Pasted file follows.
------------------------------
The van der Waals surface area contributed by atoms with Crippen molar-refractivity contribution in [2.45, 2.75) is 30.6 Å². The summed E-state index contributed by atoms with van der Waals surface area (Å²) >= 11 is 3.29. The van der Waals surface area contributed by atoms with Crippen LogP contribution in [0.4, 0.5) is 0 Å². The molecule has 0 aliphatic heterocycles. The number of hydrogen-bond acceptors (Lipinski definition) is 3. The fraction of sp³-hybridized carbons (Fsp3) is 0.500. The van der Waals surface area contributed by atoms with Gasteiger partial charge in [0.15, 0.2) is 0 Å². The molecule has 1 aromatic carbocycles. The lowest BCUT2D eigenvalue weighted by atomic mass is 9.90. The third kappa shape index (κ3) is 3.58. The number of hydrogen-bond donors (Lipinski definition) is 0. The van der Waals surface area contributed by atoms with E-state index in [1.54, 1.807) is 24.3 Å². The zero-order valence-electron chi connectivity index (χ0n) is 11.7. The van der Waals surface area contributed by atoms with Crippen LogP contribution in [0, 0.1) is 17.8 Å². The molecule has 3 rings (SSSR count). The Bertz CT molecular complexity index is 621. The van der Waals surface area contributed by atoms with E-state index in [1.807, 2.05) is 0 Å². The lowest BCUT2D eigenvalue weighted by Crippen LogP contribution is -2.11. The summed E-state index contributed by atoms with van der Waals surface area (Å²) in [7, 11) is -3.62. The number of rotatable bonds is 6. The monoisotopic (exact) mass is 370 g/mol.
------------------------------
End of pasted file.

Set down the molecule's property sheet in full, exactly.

The van der Waals surface area contributed by atoms with Crippen molar-refractivity contribution in [2.45, 2.75) is 30.6 Å². The summed E-state index contributed by atoms with van der Waals surface area (Å²) >= 11 is 3.29. The van der Waals surface area contributed by atoms with Crippen LogP contribution in [0.4, 0.5) is 0 Å². The molecule has 0 aliphatic heterocycles. The number of hydrogen-bond acceptors (Lipinski definition) is 3. The fraction of sp³-hybridized carbons (Fsp3) is 0.500. The van der Waals surface area contributed by atoms with Gasteiger partial charge in [0.15, 0.2) is 0 Å². The molecule has 1 aromatic carbocycles. The lowest BCUT2D eigenvalue weighted by atomic mass is 9.90. The third kappa shape index (κ3) is 3.58. The number of hydrogen-bond donors (Lipinski definition) is 0. The van der Waals surface area contributed by atoms with E-state index in [1.54, 1.807) is 24.3 Å². The zero-order valence-electron chi connectivity index (χ0n) is 11.7. The van der Waals surface area contributed by atoms with Crippen LogP contribution in [0, 0.1) is 17.8 Å². The molecule has 3 rings (SSSR count). The Bertz CT molecular complexity index is 621. The van der Waals surface area contributed by atoms with E-state index in [1.807, 2.05) is 0 Å². The lowest BCUT2D eigenvalue weighted by Crippen LogP contribution is -2.11. The summed E-state index contributed by atoms with van der Waals surface area (Å²) in [7, 11) is -3.62. The number of rotatable bonds is 6. The monoisotopic (exact) mass is 370 g/mol.